Researchers are finding flame retardants and stain repellent chemicals in herring gull eggs in the Great Lakes region.
These chemicals are used in a lot of consumer products, but they can last a long time in the environment and some of them can build up in the food web.
Lisa Williams is a contaminants specialist with the U.S. Fish and Wildlife Service. She’s an author on both of these studies.
“We believe that most of these chemicals are taken up by the birds when they’re feeding on fish in the Great Lakes,” she says.
She says the chemicals move through the mother's body into the eggs.
“These compounds tend to be more fat-soluble than water-soluble, so they’re released into the Great Lakes in a variety of ways, but then they’re accumulated into organisms in the Great Lakes,” Williams says. “And so the fish are also obtaining them through their diet.”
She says these findings could be cause for concern.
“By finding these compounds in herring gull eggs, we’re showing that they’re persistent enough in the environment to be bio-accumulated through the food web,” she says. “And so they are then in the egg, exposing the embryo of the bird to these compounds. And that is a life stage that’s very often very sensitive to contaminants.”
For this reason, she says it’s crucial to understand more about the toxicity of these chemicals.
The research team measured the chemicals in the herring gull eggs in very small concentrations, Williams says, mostly in the parts per billion range.
“Very few of the compounds were found at the parts per million level,” she says.
But she says low concentrations do not necessarily reduce the risk of trouble for birds.
“Some of these compounds that we do know about have effects at levels in the parts per billion range,” she says. “So it’s possible that some of the ones that we don’t know also have effects at levels down in that range, and we could be nearing a point where these compounds could be causing problems for the birds.”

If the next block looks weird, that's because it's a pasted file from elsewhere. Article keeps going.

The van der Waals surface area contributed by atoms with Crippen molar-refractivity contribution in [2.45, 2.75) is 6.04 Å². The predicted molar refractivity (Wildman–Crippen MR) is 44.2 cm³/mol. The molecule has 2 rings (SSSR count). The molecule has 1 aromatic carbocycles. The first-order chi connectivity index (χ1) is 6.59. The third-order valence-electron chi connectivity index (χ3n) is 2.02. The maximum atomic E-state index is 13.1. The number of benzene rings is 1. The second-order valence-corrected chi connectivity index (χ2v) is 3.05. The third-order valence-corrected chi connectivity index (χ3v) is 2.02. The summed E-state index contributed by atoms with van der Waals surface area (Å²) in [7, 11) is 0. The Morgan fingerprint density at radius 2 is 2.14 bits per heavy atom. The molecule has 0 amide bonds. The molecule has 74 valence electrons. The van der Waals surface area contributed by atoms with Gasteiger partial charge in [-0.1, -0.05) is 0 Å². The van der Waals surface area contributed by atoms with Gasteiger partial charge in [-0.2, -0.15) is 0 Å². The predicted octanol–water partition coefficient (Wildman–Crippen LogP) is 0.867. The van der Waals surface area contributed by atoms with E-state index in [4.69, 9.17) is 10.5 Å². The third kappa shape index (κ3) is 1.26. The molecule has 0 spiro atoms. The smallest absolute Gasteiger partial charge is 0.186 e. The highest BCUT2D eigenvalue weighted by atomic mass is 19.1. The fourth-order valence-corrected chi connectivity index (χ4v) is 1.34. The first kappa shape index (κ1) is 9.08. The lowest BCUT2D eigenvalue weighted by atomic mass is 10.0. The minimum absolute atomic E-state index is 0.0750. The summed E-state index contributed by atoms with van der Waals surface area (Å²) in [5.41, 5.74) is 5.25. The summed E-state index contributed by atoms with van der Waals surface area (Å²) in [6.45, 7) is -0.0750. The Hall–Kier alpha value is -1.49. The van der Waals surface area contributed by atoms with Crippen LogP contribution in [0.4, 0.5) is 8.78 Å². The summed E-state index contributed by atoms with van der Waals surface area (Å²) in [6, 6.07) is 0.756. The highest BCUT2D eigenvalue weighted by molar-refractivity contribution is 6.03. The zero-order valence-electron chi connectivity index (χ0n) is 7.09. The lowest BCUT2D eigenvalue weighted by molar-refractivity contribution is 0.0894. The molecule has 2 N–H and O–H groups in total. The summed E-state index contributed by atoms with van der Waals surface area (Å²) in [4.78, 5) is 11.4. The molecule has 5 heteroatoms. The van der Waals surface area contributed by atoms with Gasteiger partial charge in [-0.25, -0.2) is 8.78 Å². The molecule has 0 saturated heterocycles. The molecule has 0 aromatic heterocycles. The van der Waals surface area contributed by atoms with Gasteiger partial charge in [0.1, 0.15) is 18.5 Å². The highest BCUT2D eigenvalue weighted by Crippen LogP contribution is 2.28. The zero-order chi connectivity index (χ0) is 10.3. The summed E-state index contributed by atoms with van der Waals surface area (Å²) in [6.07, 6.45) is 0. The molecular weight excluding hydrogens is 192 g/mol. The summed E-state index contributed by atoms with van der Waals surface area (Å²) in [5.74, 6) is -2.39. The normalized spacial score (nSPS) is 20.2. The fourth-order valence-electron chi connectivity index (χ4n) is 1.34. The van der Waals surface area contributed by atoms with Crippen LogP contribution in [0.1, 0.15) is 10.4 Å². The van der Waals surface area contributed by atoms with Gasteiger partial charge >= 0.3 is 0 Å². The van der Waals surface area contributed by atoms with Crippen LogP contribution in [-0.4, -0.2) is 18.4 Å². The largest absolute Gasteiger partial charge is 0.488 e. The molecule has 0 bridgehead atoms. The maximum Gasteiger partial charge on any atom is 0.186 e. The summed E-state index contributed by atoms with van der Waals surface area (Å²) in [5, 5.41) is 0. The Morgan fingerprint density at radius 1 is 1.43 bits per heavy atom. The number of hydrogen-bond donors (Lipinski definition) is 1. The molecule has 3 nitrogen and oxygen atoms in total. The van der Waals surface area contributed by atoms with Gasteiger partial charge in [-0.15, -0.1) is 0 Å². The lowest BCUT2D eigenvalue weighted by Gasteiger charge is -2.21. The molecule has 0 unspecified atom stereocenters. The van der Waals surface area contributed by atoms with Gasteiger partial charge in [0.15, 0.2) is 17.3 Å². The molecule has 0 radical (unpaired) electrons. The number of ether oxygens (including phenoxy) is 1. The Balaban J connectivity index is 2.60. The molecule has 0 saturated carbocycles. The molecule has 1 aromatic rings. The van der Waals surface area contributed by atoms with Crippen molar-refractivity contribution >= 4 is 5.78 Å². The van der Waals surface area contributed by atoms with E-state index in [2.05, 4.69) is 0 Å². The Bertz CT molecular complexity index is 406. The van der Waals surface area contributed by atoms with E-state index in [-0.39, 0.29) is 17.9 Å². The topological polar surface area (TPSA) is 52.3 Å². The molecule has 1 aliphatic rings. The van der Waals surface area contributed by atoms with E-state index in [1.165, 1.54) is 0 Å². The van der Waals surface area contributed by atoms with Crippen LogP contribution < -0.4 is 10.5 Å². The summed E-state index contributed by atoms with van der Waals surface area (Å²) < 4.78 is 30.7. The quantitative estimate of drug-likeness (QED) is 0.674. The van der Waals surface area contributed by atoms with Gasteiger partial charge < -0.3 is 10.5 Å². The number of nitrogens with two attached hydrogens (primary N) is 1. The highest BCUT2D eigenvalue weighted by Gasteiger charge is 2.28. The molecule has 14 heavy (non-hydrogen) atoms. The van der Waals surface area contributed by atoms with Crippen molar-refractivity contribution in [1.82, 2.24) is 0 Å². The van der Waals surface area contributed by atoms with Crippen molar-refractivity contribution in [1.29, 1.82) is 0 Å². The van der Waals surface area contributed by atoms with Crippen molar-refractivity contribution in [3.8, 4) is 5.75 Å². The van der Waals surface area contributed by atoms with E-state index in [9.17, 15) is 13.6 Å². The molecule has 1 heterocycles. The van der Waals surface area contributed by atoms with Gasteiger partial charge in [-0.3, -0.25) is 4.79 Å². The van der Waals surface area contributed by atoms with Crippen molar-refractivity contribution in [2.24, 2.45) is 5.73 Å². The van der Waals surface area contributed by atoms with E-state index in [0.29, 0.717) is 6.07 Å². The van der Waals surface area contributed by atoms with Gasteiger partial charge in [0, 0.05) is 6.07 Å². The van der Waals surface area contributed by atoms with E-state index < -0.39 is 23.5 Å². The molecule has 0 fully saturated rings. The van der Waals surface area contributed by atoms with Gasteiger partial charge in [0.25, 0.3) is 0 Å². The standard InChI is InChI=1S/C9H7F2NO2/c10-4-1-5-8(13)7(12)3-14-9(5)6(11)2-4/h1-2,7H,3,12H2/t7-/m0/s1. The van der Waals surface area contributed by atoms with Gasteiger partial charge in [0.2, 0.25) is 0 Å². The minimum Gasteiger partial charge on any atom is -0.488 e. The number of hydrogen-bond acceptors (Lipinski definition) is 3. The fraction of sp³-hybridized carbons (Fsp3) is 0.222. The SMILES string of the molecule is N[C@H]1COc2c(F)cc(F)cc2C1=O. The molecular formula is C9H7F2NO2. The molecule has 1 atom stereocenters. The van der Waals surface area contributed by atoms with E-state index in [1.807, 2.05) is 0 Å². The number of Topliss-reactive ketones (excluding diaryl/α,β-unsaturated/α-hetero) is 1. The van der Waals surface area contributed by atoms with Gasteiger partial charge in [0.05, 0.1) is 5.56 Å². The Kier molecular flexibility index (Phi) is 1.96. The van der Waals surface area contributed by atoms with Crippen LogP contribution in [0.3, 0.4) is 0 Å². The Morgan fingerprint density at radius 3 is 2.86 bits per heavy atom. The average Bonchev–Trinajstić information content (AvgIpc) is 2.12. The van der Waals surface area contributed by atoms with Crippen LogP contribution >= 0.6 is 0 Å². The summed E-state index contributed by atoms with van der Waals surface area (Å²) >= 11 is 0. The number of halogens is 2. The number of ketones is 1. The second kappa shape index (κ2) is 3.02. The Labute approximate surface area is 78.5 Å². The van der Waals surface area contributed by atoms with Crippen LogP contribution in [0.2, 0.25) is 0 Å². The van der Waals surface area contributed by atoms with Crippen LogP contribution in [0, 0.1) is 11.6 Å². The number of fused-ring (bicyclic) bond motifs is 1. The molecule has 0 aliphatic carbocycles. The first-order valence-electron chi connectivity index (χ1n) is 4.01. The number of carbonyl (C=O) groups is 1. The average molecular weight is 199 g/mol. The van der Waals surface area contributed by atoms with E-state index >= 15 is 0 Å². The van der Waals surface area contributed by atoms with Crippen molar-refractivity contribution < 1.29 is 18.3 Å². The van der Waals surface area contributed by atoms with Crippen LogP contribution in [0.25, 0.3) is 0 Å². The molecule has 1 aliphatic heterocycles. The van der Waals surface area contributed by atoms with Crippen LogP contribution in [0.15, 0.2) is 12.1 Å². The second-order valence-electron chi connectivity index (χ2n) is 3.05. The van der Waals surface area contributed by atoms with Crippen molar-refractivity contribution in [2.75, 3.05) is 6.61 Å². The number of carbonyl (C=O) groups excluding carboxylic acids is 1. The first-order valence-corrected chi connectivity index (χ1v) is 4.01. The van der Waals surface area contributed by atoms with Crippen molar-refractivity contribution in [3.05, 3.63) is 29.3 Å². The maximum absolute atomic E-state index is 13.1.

A drop in levels of some chemicals
In one of these studies, Williams and her team compared measurements of certain kinds of flame retardants in the gull eggs that have been phased out of consumer products with measurements of newer flame retardants in the eggs.
“We saw that some of the compounds that have been phased out are indeed decreasing in concentrations, and that’s good news,” she says.
But she says the levels of the replacement flame retardants are increasing in the gull eggs, she says.
“They might be accumulating to a level that might cause problems for the birds,” she says. “And we don’t have good information from laboratory studies about how sensitive some of these species that are being exposed might be.”
Williams says there are just a handful of researchers who are doing these kinds of studies in the field.
“Very few people are doing toxicity studies,” she says. “And that’s the kind of information that we need in order to interpret these results.”
Here's more about the research from the USFWS Field Notes site:
As part of the Great Lakes Herring Gull Monitoring Program, the Canadian Wildlife Service has collected herring gull eggs for over 30 years to track the status and trends of legacy contaminants across the Great Lakes basin. More recent collections by the U.S. Fish and Wildlife Service in partnership with Canada, the Michigan Department of Environmental Quality and partners at Michigan State University, Clemson University and the University of Maryland have added to this monitoring program. Recent research regarding contaminants of emerging concern, which include pharmaceuticals, personal care products, agricultural chemicals and wastewater treatment plant byproducts, have prompted the Canadian Wildlife Service to analyze archived samples to evaluate levels and trends within the Canadian Great Lakes. In an effort to characterize the contaminants of emerging concern within the United States Great Lakes, the East Lansing Field Office obtained funding from Great Lakes Restoration Initiative to work with partners in University of Maryland, Carleton University, Canadian Wildlife Service and Environment Canada to analyze eggs from sites within the United States.